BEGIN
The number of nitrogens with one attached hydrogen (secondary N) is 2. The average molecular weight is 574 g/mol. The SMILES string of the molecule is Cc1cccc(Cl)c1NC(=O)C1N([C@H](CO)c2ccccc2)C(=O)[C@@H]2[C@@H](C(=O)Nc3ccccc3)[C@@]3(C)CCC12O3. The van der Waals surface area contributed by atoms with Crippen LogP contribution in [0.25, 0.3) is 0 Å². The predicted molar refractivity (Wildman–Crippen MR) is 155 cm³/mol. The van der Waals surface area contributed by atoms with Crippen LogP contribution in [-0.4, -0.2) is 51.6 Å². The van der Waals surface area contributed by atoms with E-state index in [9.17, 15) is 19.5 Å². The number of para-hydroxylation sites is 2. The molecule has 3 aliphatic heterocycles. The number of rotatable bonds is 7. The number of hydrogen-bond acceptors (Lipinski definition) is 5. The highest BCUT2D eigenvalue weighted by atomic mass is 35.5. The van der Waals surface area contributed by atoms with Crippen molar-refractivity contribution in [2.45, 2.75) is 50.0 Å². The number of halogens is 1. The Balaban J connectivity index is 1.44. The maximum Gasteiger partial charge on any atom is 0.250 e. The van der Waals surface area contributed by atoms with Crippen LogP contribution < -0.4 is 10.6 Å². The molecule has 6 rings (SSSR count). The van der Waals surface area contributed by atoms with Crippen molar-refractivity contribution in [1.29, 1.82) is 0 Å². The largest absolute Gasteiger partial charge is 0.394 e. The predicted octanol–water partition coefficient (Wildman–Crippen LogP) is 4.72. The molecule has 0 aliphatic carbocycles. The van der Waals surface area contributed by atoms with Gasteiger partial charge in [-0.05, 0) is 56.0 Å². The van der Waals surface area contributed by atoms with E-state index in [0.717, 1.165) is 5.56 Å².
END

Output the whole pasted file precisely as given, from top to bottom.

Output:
The number of nitrogens with one attached hydrogen (secondary N) is 2. The average molecular weight is 574 g/mol. The SMILES string of the molecule is Cc1cccc(Cl)c1NC(=O)C1N([C@H](CO)c2ccccc2)C(=O)[C@@H]2[C@@H](C(=O)Nc3ccccc3)[C@@]3(C)CCC12O3. The van der Waals surface area contributed by atoms with Crippen LogP contribution in [0.25, 0.3) is 0 Å². The predicted molar refractivity (Wildman–Crippen MR) is 155 cm³/mol. The van der Waals surface area contributed by atoms with Crippen LogP contribution in [-0.4, -0.2) is 51.6 Å². The van der Waals surface area contributed by atoms with E-state index in [9.17, 15) is 19.5 Å². The number of para-hydroxylation sites is 2. The molecule has 3 aliphatic heterocycles. The number of rotatable bonds is 7. The number of hydrogen-bond acceptors (Lipinski definition) is 5. The highest BCUT2D eigenvalue weighted by atomic mass is 35.5. The van der Waals surface area contributed by atoms with Crippen molar-refractivity contribution in [2.45, 2.75) is 50.0 Å². The number of halogens is 1. The Balaban J connectivity index is 1.44. The maximum Gasteiger partial charge on any atom is 0.250 e. The van der Waals surface area contributed by atoms with Crippen LogP contribution < -0.4 is 10.6 Å². The molecule has 6 rings (SSSR count). The van der Waals surface area contributed by atoms with Crippen molar-refractivity contribution in [1.29, 1.82) is 0 Å². The largest absolute Gasteiger partial charge is 0.394 e. The predicted octanol–water partition coefficient (Wildman–Crippen LogP) is 4.72. The molecule has 0 aliphatic carbocycles. The van der Waals surface area contributed by atoms with Gasteiger partial charge in [-0.05, 0) is 56.0 Å². The van der Waals surface area contributed by atoms with E-state index in [0.717, 1.165) is 5.56 Å².